2. 2006 Quilceda Creek Cabernet Sauvignon: This is Q Creek's flagship cab--the super-cult winery's best wine, which has received no less than 100, 100, 99, 98, and 97 (or so-you get the idea) point scores by Parker over the past five years. But it lost to a 1997 Beringer Reserve Cab.

Format: 8 persons (or couples) bring a wine costing more than $50, in a category assigned to them. Our categories were 1. Pinot Noir (a California Pinot and an Oregon Pinot); 2. France (a Bordeaux and a Burgundy); 3. Cabernet (Washington and California); and 4. Italian vs any non-US wine. The wines are brought under cover, and decanted an hour before the event (while we eat dinner). Then the wines compete against each other, blind, and each person who brought a wine gets a vote. The loser wine is revealed, and the winner wine remains anonymous and competes in the next round. With up to 24 pours for the two finalist wines, the pours for each wine needs to be kept to 3/4 ounce (and a couple who brings one wine will share each taste); there are about 30-32 0.75-oz pours in a 750ml wine bottle (depending on ullage and sediment).

Besides bringing a great wine, the key to success in this event is knowing when your wine will peak after opening. The best wine in the world can't win if it is still shut down when it hits the judges' lips. For instance, that Louise needs perhaps 4-6 hours in decanter, to open up, and it had only 1.5 hours. The Quil Creek Cab shouldn't have been opened at all, for perhaps five more years (though it, as the Louise, was an extremely considerate gift), and neither, as it turns out, should my Bordeaux (2000 Clos Fortet, St. Emilion Grand Cru) have been opened yet (hey; I thought after 12 years it would be fine, and CellarTracker scorers give it 93 points right now, but perhaps my wine cellar is colder than most, thus slowing the wine's maturation).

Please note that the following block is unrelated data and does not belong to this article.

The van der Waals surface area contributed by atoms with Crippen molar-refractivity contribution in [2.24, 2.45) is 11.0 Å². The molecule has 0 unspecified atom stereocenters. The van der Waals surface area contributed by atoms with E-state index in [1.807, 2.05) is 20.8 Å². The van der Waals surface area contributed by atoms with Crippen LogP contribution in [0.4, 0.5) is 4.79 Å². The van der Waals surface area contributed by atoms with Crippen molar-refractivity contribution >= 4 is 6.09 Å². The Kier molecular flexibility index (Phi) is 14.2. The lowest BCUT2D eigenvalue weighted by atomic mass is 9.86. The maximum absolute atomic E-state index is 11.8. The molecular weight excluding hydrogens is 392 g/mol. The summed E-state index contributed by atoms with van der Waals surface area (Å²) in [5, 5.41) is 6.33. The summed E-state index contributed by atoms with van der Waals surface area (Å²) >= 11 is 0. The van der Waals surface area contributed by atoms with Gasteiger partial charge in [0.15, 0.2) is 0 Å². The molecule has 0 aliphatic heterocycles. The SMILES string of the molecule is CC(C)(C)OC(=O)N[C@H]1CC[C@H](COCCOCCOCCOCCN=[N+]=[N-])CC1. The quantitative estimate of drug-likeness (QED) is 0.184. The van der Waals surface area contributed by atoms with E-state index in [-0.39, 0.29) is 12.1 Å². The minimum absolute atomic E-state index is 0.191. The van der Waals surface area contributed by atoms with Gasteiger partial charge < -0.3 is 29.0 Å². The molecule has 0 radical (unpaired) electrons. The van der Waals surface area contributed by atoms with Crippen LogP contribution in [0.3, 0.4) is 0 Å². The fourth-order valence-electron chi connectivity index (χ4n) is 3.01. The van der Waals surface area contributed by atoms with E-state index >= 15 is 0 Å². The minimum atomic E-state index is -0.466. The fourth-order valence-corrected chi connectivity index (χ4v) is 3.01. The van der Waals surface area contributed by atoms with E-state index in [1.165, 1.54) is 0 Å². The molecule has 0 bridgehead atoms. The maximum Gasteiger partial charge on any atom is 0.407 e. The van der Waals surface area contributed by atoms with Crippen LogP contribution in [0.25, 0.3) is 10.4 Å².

(Photo is Salavadore Dali's "The Persistance of Memory")

Thursday, March 22, 2012

2010 not the year for Oregon Pinot?


Tasted a few 2010 Pinots the other day. Spoke to others who also tasted the wines, and the majority (including me) thought the wines were thin and sharp. French in style but not close to the "Oregon standard" for Pinot Noir.

I don't necessarily blame the winemaker. It was a brutal year for red anything in NW Oregon.

Interestingly, the 2010 NW Oregon whites are turning out delightful! Get some and see what I mean.

Wednesday, March 21, 2012

Rocky France versus Fruity Wash


As I cruised up and down the tables (tableaux?) of various French wines at a large distributor's recent tasting, I found myself finding most of the wines too hard-edged and minerally. Not enough fruit. Suddenly, I realized the obvious: My palate has been forever molded by the excellent (and wonderfully-priced) wines of Washington! Talk about fruit forward, and balance! Many mid-range French wines just don't have it. I am sure it is the "correct" style for France to be sharp, thin, and minerally, but I don't care for it.

***Of course, I love aged Bordeaux and many other French wines; my above generalization is only that.

Funny thing, though, to see yourself for what you are, and to realize how much a sense of place, an understanding and appreciation of what is around you, means. And to think just how lucky we are, to live so near such a wonderful wine region (as Yakima, Tri Cities, and Walla Walla).